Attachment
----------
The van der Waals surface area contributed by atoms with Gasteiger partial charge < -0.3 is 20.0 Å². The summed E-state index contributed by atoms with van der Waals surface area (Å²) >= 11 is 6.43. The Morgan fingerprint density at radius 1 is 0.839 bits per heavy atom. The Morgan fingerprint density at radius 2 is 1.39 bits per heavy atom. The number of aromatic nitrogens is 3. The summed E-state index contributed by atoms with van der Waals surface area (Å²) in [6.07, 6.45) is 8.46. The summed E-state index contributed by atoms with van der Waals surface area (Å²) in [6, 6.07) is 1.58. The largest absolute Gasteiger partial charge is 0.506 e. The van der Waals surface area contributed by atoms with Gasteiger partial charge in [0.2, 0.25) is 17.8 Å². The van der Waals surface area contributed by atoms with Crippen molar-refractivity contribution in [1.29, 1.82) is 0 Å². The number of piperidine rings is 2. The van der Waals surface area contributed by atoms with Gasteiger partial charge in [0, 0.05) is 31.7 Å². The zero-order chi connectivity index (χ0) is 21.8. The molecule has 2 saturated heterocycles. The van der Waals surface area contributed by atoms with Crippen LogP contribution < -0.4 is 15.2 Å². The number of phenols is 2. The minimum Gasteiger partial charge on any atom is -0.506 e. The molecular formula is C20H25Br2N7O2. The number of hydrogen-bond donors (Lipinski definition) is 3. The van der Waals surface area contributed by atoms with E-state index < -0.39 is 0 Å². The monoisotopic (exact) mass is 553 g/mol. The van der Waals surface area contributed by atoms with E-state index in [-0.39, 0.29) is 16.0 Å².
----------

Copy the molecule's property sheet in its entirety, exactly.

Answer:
The van der Waals surface area contributed by atoms with Gasteiger partial charge < -0.3 is 20.0 Å². The summed E-state index contributed by atoms with van der Waals surface area (Å²) >= 11 is 6.43. The Morgan fingerprint density at radius 1 is 0.839 bits per heavy atom. The Morgan fingerprint density at radius 2 is 1.39 bits per heavy atom. The number of aromatic nitrogens is 3. The summed E-state index contributed by atoms with van der Waals surface area (Å²) in [6.07, 6.45) is 8.46. The summed E-state index contributed by atoms with van der Waals surface area (Å²) in [6, 6.07) is 1.58. The largest absolute Gasteiger partial charge is 0.506 e. The van der Waals surface area contributed by atoms with Gasteiger partial charge in [0.2, 0.25) is 17.8 Å². The van der Waals surface area contributed by atoms with Crippen molar-refractivity contribution in [1.29, 1.82) is 0 Å². The number of piperidine rings is 2. The van der Waals surface area contributed by atoms with Gasteiger partial charge in [0, 0.05) is 31.7 Å². The zero-order chi connectivity index (χ0) is 21.8. The molecule has 2 saturated heterocycles. The van der Waals surface area contributed by atoms with Crippen LogP contribution < -0.4 is 15.2 Å². The number of phenols is 2. The minimum Gasteiger partial charge on any atom is -0.506 e. The molecular formula is C20H25Br2N7O2. The number of hydrogen-bond donors (Lipinski definition) is 3. The van der Waals surface area contributed by atoms with E-state index < -0.39 is 0 Å². The monoisotopic (exact) mass is 553 g/mol. The van der Waals surface area contributed by atoms with E-state index in [-0.39, 0.29) is 16.0 Å².